Your browser is no longer supported

For the best possible experience using our website we recommend you upgrade to a newer version or another browser.

Your browser appears to have cookies disabled. For the best experience of this website, please enable cookies in your browser

We'll assume we have your consent to use cookies, for example so you won't need to log in each time you visit our site.
Learn more

DfT drones fly out of sight

drone standard image 2by3

Drones used by the Department for Transport (DfT) can now be operated beyond visual lines of sight.

Flying a drone 12km away from its pilot, SenSat has broken the distance a drone can operate becoming the first drone operator to send its product out of sight.

SenSat was chosen by the DfT as the UK Government’s Pathfinder partner. It approved the company to fly drones 12km away from a pilot, up from the current maximum distance allowed of 500m.

SenSat’s drone technology has already been used on multiple infrastructure projects, including mapping out the entirety of the High Speed 2 (HS2) route.

PwC recently reported that the net impact of drones will be £42bn to the UK economy by 2030 and a net cost savings of £16bn from the uptake of drone technologies.

Highways England has recently introduced a similar use of mapping drones and has been working closely with SenSat over the past year to generate the first high resolution digital models of UK highways.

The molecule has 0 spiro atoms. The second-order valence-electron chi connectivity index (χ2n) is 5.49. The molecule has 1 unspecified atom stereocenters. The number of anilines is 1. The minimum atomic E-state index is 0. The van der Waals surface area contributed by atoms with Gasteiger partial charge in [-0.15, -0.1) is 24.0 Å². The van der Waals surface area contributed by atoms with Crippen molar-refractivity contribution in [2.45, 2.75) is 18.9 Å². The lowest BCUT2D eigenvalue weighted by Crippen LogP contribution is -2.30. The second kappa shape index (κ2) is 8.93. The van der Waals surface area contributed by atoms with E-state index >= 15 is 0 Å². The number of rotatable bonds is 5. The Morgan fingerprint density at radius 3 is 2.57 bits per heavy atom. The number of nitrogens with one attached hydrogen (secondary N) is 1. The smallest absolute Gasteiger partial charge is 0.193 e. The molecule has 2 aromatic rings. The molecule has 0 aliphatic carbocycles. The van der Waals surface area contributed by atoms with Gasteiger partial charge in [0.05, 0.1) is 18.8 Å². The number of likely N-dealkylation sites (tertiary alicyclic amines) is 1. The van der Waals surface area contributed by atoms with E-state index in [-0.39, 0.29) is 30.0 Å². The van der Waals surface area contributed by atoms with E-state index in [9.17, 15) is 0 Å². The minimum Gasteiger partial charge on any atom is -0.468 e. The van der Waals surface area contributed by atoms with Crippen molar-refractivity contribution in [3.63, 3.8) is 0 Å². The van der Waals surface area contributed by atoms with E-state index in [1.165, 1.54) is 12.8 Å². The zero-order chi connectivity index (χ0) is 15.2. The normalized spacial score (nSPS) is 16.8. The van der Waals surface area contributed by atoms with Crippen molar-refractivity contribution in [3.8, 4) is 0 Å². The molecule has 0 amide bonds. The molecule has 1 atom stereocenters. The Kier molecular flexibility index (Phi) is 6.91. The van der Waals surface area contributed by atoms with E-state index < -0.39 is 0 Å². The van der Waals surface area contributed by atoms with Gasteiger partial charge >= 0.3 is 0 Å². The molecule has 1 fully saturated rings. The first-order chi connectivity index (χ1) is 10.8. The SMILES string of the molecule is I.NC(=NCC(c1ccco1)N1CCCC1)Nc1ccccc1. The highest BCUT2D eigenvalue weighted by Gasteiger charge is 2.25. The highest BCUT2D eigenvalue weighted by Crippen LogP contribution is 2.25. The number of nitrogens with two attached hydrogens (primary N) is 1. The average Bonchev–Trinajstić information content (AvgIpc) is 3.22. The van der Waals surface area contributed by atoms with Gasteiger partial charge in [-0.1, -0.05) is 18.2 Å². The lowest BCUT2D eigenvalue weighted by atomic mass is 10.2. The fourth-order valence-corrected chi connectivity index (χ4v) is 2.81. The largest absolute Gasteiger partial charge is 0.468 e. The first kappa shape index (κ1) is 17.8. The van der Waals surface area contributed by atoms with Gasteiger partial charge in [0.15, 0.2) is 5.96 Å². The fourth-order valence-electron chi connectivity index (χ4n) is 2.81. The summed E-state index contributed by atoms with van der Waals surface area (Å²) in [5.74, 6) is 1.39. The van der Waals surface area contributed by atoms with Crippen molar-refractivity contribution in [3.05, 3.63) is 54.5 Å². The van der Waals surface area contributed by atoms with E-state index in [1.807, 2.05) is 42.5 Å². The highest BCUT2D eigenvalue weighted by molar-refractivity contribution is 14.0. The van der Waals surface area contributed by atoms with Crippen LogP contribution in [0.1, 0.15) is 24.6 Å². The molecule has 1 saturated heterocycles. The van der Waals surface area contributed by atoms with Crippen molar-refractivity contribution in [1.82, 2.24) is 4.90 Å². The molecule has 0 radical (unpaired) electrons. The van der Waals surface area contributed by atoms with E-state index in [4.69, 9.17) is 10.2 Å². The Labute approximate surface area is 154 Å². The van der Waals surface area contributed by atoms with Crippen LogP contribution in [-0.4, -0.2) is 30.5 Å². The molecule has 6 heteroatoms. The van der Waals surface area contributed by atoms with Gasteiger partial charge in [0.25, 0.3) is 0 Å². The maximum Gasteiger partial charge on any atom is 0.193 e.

It has also been mooted that drones could be used to carry out maintenance works in the future such as pot hole repairs. 

SenSat chief executive James Dean believes that the benefits of having a digitally mapped copy of the world are essential to speeding up plans and improving accuracy

“Having a digital copy of the world around us is incredibly useful,” he says. “It allows us to measure quicker, calculate more accurately and plan in ways that were simply not possible even two years ago.”

Like what you’ve read? To receive New Civil Engineer’s daily and weekly newsletters click here.

 

 

Tags

Have your say

You must sign in to make a comment

Please remember that the submission of any material is governed by our Terms and Conditions and by submitting material you confirm your agreement to these Terms and Conditions. Please note comments made online may also be published in the print edition of New Civil Engineer. Links may be included in your comments but HTML is not permitted.

Related Jobs